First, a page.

Recently, the House Republicans issued their official statement on what standards must be met in any immigration bill in order for the House to pass the legislation. In general, the Republicans have six broad categories of goals they want accomplished before they will pass comprehensive immigration reform.
First, there is a widespread consensus amongst House Republicans that increased border security and enforcement of current immigration law must come first during the reform process. Most likely spurred by the Obama Administration’s implementation of Deferred Action for Childhood Arrivals, a policy which temporarily suspends deportation proceedings for eligible foreign nationals, the Republicans want to put in place reforms that strengthen the enforcement of immigration laws.
Second, the Republicans want to establish a tracking system for recording visa entries and exits. The justification for such a system is that it would help identify and locate foreign nationals who enter the U.S. without authorization and who remain in the country past their period of authorized stay.
The third standard is for the government to implement an electronic employment verification interface that would allow U.S. companies and businesses to confirm a prospective worker’s identity and work authorization in a paperless process.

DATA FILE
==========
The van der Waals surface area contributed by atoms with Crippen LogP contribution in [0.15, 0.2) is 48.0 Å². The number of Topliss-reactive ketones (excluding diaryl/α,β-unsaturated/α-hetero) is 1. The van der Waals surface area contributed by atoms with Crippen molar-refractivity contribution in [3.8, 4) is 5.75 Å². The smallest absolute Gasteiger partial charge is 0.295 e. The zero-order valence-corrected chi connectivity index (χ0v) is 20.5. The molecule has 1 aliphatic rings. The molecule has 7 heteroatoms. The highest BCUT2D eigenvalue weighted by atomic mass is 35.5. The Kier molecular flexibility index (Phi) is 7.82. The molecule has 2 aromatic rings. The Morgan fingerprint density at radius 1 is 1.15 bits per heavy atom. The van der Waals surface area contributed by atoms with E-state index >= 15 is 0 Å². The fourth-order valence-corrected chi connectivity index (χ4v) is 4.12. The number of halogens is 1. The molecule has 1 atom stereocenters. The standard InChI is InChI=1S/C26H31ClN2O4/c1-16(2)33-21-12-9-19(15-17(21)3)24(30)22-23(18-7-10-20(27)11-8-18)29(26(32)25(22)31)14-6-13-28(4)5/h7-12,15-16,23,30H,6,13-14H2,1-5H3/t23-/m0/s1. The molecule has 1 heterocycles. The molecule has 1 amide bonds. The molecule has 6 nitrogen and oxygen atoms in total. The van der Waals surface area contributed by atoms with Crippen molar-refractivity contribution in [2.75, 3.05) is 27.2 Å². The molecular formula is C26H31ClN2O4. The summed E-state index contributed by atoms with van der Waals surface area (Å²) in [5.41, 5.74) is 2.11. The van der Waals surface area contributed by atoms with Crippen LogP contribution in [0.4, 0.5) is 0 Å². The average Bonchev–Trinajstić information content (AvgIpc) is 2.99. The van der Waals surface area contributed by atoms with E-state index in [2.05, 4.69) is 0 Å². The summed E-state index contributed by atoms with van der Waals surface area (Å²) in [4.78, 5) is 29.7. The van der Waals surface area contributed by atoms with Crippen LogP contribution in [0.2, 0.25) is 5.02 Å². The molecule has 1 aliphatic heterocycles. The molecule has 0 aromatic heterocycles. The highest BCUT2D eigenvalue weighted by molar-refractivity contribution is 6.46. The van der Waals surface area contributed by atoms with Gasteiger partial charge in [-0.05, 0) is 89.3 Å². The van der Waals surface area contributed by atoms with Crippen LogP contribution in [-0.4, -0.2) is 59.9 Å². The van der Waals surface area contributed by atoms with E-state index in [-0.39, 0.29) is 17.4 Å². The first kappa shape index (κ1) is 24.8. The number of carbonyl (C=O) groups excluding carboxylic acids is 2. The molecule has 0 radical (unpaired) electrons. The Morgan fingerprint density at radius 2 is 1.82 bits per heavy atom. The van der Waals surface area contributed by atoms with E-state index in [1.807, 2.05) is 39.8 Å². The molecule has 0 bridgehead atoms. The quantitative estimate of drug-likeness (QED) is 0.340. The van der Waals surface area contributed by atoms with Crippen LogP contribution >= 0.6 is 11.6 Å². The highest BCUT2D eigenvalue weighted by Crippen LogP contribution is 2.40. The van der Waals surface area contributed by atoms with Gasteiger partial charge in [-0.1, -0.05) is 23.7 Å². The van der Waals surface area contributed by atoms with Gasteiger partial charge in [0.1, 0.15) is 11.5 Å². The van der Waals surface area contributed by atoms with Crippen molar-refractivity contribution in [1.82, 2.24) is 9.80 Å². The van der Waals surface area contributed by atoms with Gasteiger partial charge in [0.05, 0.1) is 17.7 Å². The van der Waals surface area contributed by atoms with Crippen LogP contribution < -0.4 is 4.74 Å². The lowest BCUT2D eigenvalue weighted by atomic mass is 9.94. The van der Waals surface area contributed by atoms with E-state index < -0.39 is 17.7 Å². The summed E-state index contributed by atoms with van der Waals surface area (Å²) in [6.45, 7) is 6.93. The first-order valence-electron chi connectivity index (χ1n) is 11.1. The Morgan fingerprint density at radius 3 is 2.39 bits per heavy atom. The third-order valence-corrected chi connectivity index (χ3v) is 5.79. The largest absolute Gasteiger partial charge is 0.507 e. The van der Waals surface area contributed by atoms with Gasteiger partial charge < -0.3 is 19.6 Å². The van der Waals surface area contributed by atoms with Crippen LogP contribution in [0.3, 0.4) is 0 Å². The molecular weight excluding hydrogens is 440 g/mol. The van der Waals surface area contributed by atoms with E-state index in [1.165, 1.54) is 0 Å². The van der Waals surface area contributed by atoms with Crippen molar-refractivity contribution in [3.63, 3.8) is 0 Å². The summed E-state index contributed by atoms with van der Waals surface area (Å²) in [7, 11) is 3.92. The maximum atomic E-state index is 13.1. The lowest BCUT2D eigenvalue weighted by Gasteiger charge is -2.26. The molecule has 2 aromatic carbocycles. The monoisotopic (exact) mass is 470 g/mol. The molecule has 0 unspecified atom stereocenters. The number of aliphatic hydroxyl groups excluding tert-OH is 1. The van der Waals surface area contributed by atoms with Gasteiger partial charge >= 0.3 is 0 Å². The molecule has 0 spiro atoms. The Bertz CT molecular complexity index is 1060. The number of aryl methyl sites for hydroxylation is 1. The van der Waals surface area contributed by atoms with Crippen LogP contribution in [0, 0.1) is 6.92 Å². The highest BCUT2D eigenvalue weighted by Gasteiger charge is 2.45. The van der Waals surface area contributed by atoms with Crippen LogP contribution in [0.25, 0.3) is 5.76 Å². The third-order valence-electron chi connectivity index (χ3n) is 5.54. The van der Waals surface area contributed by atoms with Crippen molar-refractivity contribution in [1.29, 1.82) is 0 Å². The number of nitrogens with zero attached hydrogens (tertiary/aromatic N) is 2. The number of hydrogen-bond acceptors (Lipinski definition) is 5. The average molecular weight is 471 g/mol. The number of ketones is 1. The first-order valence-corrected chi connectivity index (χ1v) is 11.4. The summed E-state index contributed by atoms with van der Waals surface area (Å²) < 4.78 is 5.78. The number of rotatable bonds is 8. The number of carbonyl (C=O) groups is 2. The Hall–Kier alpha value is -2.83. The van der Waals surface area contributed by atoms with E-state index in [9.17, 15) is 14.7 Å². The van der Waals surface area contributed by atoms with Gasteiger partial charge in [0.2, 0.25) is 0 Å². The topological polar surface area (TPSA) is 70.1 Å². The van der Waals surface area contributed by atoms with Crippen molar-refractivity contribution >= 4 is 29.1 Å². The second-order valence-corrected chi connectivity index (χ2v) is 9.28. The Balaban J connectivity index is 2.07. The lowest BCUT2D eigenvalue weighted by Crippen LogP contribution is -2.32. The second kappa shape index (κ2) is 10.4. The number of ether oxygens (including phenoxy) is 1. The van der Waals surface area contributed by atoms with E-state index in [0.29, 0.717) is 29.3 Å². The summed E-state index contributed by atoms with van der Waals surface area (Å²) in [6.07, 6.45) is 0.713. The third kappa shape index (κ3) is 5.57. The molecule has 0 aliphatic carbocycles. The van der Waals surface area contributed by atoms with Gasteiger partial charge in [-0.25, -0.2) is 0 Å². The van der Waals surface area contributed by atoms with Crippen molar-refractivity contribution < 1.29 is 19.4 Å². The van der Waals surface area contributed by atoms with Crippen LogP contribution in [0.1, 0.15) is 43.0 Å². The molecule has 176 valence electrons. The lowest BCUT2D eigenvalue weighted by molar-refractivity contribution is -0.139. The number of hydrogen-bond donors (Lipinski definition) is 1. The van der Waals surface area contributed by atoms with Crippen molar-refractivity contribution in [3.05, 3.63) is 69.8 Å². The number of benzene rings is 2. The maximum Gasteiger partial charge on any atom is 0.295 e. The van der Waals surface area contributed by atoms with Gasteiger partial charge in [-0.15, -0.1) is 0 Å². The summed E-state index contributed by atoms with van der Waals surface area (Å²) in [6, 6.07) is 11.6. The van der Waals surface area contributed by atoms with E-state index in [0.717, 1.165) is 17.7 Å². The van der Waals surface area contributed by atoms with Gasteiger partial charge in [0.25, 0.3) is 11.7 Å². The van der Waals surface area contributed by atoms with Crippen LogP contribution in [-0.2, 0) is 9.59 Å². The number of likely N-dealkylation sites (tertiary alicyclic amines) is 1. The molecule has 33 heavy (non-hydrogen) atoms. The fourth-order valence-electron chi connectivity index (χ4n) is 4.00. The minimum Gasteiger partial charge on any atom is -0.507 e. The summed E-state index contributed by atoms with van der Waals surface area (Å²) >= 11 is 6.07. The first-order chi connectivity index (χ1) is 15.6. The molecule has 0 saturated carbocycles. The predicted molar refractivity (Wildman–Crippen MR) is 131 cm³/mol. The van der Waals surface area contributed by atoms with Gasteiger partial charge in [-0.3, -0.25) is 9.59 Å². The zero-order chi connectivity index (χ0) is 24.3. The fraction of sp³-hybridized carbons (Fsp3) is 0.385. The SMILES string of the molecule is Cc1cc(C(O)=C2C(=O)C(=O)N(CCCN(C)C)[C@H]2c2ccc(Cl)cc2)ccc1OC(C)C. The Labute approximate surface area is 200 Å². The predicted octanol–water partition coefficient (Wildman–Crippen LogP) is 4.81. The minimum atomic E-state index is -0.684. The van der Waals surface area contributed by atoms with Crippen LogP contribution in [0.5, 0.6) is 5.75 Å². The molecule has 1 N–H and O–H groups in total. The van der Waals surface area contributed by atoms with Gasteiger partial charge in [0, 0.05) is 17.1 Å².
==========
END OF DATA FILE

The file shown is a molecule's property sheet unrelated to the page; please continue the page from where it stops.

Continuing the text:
Fourth, the Republicans want the immigration laws to reflect the U.S.’s desire to welcome skilled workers, especially in the agricultural industry, and thereby will strive to revamp the existing temporary worker programs, by shifting the availability of green cards away from family members and to workers.
Their fifth standard is to help address the undocumented minor foreign national population by providing some sort of immigration relief to those who were brought to the U.S. as children and who serve in the U.S. military or obtain a college degree. This relief will likely be very similar to the Obama Administration’s DACA policy.
Finally, the Republicans are very steadfast in their determination to not establish a special option for undocumented foreign nationals who are currently in the country to obtain U.S. citizenship. Instead, the Republicans state that they will develop a fair process that requires security background checks, the payment of penalties and back taxes, proof that the foreign nationals can support themselves without utilizing public benefits, and proficiency in the English language and American civics.
Foreign nationals, special interest groups, and the American public at large have been eagerly awaiting the passage of comprehensive immigration since the Senate passed their bill back in June of 2013. Hopefully the Republican’s release of their initial standards signals that the House will similarly be completing and passing reform legislation soon.
Feel free to contact our office if you have questions on immigration opportunities. We look forward to helping you with your case!